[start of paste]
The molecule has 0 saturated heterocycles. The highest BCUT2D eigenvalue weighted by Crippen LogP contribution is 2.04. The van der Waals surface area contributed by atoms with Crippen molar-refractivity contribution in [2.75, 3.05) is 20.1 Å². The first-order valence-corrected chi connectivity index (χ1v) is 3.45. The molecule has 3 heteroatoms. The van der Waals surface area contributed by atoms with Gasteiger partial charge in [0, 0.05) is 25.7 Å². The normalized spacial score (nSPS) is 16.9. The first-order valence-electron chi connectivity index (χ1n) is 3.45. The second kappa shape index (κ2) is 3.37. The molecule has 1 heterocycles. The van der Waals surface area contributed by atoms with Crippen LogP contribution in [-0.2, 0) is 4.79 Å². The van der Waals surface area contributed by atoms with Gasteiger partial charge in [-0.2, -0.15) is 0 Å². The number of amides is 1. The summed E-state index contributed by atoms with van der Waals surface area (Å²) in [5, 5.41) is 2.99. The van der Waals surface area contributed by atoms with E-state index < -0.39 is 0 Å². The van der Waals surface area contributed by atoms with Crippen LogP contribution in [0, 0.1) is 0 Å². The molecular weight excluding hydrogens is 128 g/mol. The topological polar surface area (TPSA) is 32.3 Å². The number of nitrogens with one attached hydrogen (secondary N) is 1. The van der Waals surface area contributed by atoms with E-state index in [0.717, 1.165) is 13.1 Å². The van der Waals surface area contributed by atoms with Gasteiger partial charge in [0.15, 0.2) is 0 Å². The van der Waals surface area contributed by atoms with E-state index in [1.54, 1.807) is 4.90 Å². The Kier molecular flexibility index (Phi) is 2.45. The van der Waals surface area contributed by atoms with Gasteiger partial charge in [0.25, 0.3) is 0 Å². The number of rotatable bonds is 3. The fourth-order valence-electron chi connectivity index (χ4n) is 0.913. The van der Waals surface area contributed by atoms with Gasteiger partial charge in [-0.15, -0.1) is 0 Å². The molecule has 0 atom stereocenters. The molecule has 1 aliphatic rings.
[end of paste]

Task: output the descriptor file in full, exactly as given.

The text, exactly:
The molecule has 0 saturated heterocycles. The highest BCUT2D eigenvalue weighted by Crippen LogP contribution is 2.04. The van der Waals surface area contributed by atoms with Crippen molar-refractivity contribution in [2.75, 3.05) is 20.1 Å². The first-order valence-corrected chi connectivity index (χ1v) is 3.45. The molecule has 3 heteroatoms. The van der Waals surface area contributed by atoms with Gasteiger partial charge in [0, 0.05) is 25.7 Å². The normalized spacial score (nSPS) is 16.9. The first-order valence-electron chi connectivity index (χ1n) is 3.45. The second kappa shape index (κ2) is 3.37. The molecule has 1 heterocycles. The van der Waals surface area contributed by atoms with Crippen LogP contribution in [-0.2, 0) is 4.79 Å². The van der Waals surface area contributed by atoms with Gasteiger partial charge in [-0.2, -0.15) is 0 Å². The number of amides is 1. The summed E-state index contributed by atoms with van der Waals surface area (Å²) in [5, 5.41) is 2.99. The van der Waals surface area contributed by atoms with E-state index < -0.39 is 0 Å². The van der Waals surface area contributed by atoms with Crippen LogP contribution in [0, 0.1) is 0 Å². The molecular weight excluding hydrogens is 128 g/mol. The topological polar surface area (TPSA) is 32.3 Å². The number of nitrogens with one attached hydrogen (secondary N) is 1. The van der Waals surface area contributed by atoms with E-state index in [0.717, 1.165) is 13.1 Å². The van der Waals surface area contributed by atoms with Gasteiger partial charge in [0.15, 0.2) is 0 Å². The van der Waals surface area contributed by atoms with E-state index in [1.54, 1.807) is 4.90 Å². The Kier molecular flexibility index (Phi) is 2.45. The van der Waals surface area contributed by atoms with Gasteiger partial charge in [0.25, 0.3) is 0 Å². The number of rotatable bonds is 3. The fourth-order valence-electron chi connectivity index (χ4n) is 0.913. The van der Waals surface area contributed by atoms with Gasteiger partial charge in [-0.15, -0.1) is 0 Å². The molecule has 0 atom stereocenters. The molecule has 1 aliphatic rings.